Diablo 2: Resurrected Review – Ghosts and ashes

Reviewed September 29, 2021 on PC


Xbox One, PS4, PC, Nintendo Switch, PS5, Xbox Series X|S


September 23, 2021


Blizzard Entertainment


Blizzard Entertainment

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Releasing 21 years after the original, Diablo 2: Resurrected remasters the nostalgic action role-playing game for players old and new. The dark fantasy and gothic Diablo universe is known for addicting gameplay and incredible atmosphere. Now in 4K (2160p) resolution with all-new animations, refined sound, and quality of life changes – Diablo 2 is rejuvenated. However, many aspects of the game simply don’t hold up against today’s standards.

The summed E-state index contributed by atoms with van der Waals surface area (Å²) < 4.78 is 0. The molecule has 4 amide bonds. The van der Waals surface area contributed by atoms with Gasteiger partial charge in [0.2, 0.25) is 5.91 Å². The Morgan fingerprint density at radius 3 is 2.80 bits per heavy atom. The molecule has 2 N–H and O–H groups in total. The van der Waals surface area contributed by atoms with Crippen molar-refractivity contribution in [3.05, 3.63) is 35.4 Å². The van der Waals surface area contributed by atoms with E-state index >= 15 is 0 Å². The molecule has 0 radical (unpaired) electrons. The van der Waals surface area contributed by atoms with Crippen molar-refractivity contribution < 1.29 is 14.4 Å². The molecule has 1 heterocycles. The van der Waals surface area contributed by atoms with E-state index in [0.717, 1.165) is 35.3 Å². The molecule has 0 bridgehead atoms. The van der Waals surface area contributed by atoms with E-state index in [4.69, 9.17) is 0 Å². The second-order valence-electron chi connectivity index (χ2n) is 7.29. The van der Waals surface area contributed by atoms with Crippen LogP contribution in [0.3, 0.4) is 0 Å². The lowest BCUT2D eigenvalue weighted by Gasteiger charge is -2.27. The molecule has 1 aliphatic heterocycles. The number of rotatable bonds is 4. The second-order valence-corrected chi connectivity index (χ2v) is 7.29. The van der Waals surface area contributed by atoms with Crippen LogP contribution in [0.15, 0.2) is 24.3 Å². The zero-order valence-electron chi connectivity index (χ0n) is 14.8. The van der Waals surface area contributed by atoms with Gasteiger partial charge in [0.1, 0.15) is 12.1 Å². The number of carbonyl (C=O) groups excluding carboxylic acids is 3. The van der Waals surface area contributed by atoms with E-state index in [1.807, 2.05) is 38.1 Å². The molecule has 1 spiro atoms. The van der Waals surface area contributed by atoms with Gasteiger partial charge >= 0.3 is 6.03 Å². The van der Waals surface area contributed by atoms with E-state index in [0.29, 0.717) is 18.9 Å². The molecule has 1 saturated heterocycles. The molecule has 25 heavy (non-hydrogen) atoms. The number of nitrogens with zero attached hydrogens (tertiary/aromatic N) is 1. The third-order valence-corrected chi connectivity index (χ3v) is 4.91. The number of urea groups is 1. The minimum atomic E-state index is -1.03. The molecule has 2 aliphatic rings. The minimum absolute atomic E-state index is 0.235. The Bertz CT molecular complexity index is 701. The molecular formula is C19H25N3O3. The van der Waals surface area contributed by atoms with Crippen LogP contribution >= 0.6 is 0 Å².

The player pursues the mysterious Dark Wanderer, slaying monsters, collecting loot, becoming powerful, and eventually taking the fight against evil to the depths of hell itself. Set across five acts spanning the world of Sanctuary, adventurers travel through desolate wastelands and claustrophobic dungeons of demons to defeat the Prime Evils once again: Diablo, Mephisto, and Baal.

Stay awhile and listen